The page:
Biofuels demand will increase, not decrease, world food supplies argues scientist
Biofuels demand will increase, not decrease, world food supplies
March 27, 2007
As concerns mount over fuel-versus-food competition for crops, a Michigan State University ethanol expert says that cellulosic ethanol could render the debate moot.
Bruce Dale, an MSU chemical engineering and materials science professor, notes that ethanol can be made from cellulosic materials, like farm waste, instead of corn grain.
“We grow animal feed, not human food in the United States,” Dale said. “We could feed the country’s population with 25 million acres of cropland, and we currently have 500 million acres. Most of our agricultural land is being used to grow animal feed. It’s a lot simpler to integrate animal feed production into cellulosic ethanol production than it is to integrate human food production. With cellulosic ethanol, the ‘food vs. fuel’ debate goes away.”
Dale believes that demand for cellulosic ethanol, which is made from the stems, leaves, stalks and trunks of plants, will result in greater production of grasses and woody materials grown specifically for their energy content. He says that these “energy crops” can be grown on marginal lands not currently used for food of animal feed production.
Chart showing Net Energy Yield from various fuel crops.
“This will reduce pressure on our land resources,” said Dale. “We’ll be able to get more raw material out of one acre of land.”
“The evidence indicates that large-scale biofuel production will increase, not decrease, world food supplies by making animal feed production much more efficient,” Dale argued.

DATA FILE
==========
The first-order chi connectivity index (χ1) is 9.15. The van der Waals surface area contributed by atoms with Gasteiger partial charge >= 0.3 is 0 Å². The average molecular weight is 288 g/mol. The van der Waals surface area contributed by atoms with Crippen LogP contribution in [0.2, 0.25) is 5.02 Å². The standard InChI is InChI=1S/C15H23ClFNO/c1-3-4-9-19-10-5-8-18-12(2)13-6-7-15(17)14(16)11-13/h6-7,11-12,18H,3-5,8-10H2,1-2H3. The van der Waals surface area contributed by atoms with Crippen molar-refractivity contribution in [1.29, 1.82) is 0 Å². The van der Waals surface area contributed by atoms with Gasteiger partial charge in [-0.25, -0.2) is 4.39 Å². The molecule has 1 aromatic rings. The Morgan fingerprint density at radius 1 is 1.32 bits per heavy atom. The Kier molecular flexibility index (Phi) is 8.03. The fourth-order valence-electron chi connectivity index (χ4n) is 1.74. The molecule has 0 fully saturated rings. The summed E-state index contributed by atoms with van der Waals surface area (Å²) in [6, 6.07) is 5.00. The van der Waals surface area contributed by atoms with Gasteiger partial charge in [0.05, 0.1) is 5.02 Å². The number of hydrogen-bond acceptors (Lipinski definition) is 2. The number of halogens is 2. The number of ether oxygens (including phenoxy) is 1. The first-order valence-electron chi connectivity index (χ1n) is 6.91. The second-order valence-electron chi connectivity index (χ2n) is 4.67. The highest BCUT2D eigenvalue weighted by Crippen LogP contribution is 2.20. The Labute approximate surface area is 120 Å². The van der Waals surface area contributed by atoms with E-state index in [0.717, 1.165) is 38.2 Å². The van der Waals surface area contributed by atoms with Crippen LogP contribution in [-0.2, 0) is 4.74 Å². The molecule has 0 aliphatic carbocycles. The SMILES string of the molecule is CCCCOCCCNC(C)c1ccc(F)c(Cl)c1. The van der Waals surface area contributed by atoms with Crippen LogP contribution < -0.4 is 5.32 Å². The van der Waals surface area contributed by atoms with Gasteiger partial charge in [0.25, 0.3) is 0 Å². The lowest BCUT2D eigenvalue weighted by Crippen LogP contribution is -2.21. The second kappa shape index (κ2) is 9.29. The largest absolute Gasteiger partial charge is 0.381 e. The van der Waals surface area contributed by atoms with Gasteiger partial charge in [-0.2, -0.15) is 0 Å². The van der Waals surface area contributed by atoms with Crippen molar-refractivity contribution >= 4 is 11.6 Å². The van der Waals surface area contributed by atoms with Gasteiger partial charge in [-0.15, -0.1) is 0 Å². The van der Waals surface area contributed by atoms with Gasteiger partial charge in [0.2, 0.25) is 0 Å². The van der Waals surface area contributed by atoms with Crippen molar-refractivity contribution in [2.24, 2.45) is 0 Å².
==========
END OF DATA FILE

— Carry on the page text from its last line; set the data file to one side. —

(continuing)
Many environmentalists have expressed concerns that biofuels will increase food prices and spur forest-clearing in tropical countries. Some have further suggested that cellulosic ethanol production could fuel large-scale deforestation if populations begin to converting trees to high-energy liquid fuel.
High oil prices fuel bioenergy push. High oil prices and growing concerns over climate change are driving investment and innovation in the biofuels sector as countries and industry increasingly look towards renewable bioenergy to replace fossil fuels. Bill Gates, the world’s richest man, has recently invested $84 million in an American ethanol company, while global energy gluttons ranging from the United States to China are setting long-term targets for the switch to such fuels potentially offering a secure domestic source of renewable energy and fewer environmental headaches.
Government pledges $385M for cellulosic ethanol — 3/8/2007
The U.S. Department of Energy (DOE) announced it will invest up to $385 million over the next four years for six biorefinery projects capable of producing more than 130 million gallons of cellulosic ethanol annually.
Proposed U.S.-Brazil ethanol alliance threatens Amazon rainforest — 3/6/2007
A proposed ethanol alliance that President Luiz Inacio Lula da Silva is expected to forge with U.S. President George W. Bush later this week poses both opportunities and risks for the environment, a top U.N. environmental official said Monday.
Termites can make ethanol — 3/6/2007
Achim Steiner, Executive Director of the UN Environment Programme (UNEP), says that termites can be used to make eco-friendly ethanol. He cites U.S. government backed research showing that “microbes living in the guts of termites have potent enzymes able to efficiently and cost effectively transform woody wastes into sugars for ethanol production.”
Weedy grass could free U.S. of foreign oil dependence says biologist — 2/16/2007
A weedy grass may hold the key to domestic energy security and mitigating emissions of greenhouse gasese, said a Stanford University plant biologist speaking Friday at the annual meeting of the American Association for the Advancement of Science in San Francisco.
Ethanol always not as green as some believe — 2/16/2007
Ethanol is generally not as green as some people believe says to Bruce Dale, Michigan State University professor of chemical engineering and materials science. Speaking at the American Association for the Advancement of Science annual meeting in San Francisco, Dale says that while corn ethanol produces less greenhouse gases than gasoline, it can cause other detrimental environmental effects if not carefully managed.
This article used quotes and information from a Michigan State University news release